This is quite an unusual painting of Tenby into that the tide is fully in, and the boats bob on the lapping multi coloured strips of water, which add a crispness to the West Walian light and a rich vibrancy to the coloured Tenby terraced houses, which cwtch the Harbour and lighten the spirit with a sea-salted breathiness.
Buy mounted limited edition print here (free UK postage)
This painting is of the back of the beautiful gardens lying behind the Caldey Island Monastery on the holy Island of Caldey Island, off Tenby in West Wales, UK. Caldey Island is a veritable ‘Eden’ when the sun illuminates this tree bunched island, the only Welsh island to have trees planted, and so many of them and in such rich variety, each speckling and sculpting shadows in their own way.
The atmosphere on this Holy Island is so relaxing, while peculiarly uplifting at the same time. There are seals frolicking around in the salt-watered topaz and jade, rich turquoises and biro blues which lap on to the gorgeous rough and ragged coastlined ridges which strain and arch to keep this island out of the Bristol Channel.
Peacocks honk and ponies bellow, all meshed in a pot pouri of sound with a medley of birdsong and the plaintive sound of the Cistercian monks singing Divine Office drifting from the Chapel to intermingle as it does with this natural orchestra of the island. The all rejoice in this Creation, give thanks for this plenty. Psalm singing with and without words. It is a very special place to be particularly when God showers the island in sunshine and His glad tidings.,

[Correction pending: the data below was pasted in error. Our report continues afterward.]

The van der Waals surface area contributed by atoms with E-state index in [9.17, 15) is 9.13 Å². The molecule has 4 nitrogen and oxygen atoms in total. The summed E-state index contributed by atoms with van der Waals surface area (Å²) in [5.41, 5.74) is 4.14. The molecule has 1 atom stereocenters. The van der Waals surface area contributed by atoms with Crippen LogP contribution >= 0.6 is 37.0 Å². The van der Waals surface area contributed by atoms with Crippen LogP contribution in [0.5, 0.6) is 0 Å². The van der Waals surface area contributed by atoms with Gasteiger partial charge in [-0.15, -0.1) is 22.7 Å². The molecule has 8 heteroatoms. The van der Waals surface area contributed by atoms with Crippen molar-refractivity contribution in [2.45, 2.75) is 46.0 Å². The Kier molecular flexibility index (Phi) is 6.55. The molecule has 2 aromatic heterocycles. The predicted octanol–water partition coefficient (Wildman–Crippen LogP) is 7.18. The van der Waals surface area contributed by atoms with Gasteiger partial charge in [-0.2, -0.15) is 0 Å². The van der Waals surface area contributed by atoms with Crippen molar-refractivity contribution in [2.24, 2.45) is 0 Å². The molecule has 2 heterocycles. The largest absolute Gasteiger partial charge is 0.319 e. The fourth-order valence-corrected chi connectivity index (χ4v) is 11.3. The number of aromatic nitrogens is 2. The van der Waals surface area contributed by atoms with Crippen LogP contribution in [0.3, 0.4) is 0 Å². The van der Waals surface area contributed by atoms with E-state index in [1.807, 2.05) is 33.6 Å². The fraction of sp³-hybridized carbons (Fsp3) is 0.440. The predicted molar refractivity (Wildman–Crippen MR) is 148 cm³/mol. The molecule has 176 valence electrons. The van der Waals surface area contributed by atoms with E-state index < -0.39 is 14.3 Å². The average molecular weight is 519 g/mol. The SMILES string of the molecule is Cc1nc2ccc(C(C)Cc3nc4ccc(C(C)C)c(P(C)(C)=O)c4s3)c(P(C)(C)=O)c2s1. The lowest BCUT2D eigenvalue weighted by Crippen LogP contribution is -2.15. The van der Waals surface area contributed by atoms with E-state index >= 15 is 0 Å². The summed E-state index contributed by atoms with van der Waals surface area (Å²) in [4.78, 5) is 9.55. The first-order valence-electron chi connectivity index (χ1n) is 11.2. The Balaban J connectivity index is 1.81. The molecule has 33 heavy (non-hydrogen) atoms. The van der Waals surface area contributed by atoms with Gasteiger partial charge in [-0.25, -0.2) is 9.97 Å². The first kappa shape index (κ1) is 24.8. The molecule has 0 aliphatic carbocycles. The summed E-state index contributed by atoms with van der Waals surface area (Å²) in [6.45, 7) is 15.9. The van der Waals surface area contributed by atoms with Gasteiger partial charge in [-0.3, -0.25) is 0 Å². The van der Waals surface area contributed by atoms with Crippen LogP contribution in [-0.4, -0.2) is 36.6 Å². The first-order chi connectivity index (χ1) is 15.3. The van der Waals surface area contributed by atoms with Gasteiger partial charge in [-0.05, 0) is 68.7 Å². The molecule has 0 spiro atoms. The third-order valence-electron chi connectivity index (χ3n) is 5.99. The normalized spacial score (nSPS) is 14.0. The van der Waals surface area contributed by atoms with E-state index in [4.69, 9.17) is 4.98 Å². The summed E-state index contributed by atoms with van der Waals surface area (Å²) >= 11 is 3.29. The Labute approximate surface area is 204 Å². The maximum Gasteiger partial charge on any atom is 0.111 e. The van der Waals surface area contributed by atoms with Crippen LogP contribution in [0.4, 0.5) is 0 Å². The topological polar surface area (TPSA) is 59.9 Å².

This painting is of the Abbot’s gate which leads via various steps, up a steep incline to the side of Caldey Monastery on Caldey Island, off Tenby, West Wales. The steps lead to the Abbot’s Chapel which is a wonderful wooden-paneled chapel, used seldomly and usually on special religious occasions or when the electricity fails in the main Chapel! This painting evokes long summer days spent languidly walking around the wonderful Holy Island of Caldey – the long shadows cast by the trees seek to evoke this stretched languidness and summered relaxation.
Visitors to Caldey will be used to walking past this gate, forlornly perhaps as they hurry to catch the last boat back to Tenby. The long shadows also hope to express the time dwindling as the sun begins it’s descent to the West and over the sea’s horizon, pulling the last light of the day with it. I use purply blues to evoke this sense of leaving somewhere special, affirming, spiritual even, as purple expresses both the hues of the sun-setting and the spirituality of this monastery and holy island; both leaving a lingering impression.
Wonderful Caldey is also set apart by its trees which is very unusual if not unprecedented among the Welsh islands. Thus this painting has two great Caldey signatures, the gate and incline to spiritual nourishment and the joy of time spent on this unique treed island.
I was delighted to see my two Donegal paintings “Up Bloody Foreland, Donegal” and “The through Road, Donegal” on the walls of the London Irish Centre (Camden, London). These two oil paintings form part of a “real room” of an Irish family in 1950s Britain installation. The exhibition, which is on during August through to […]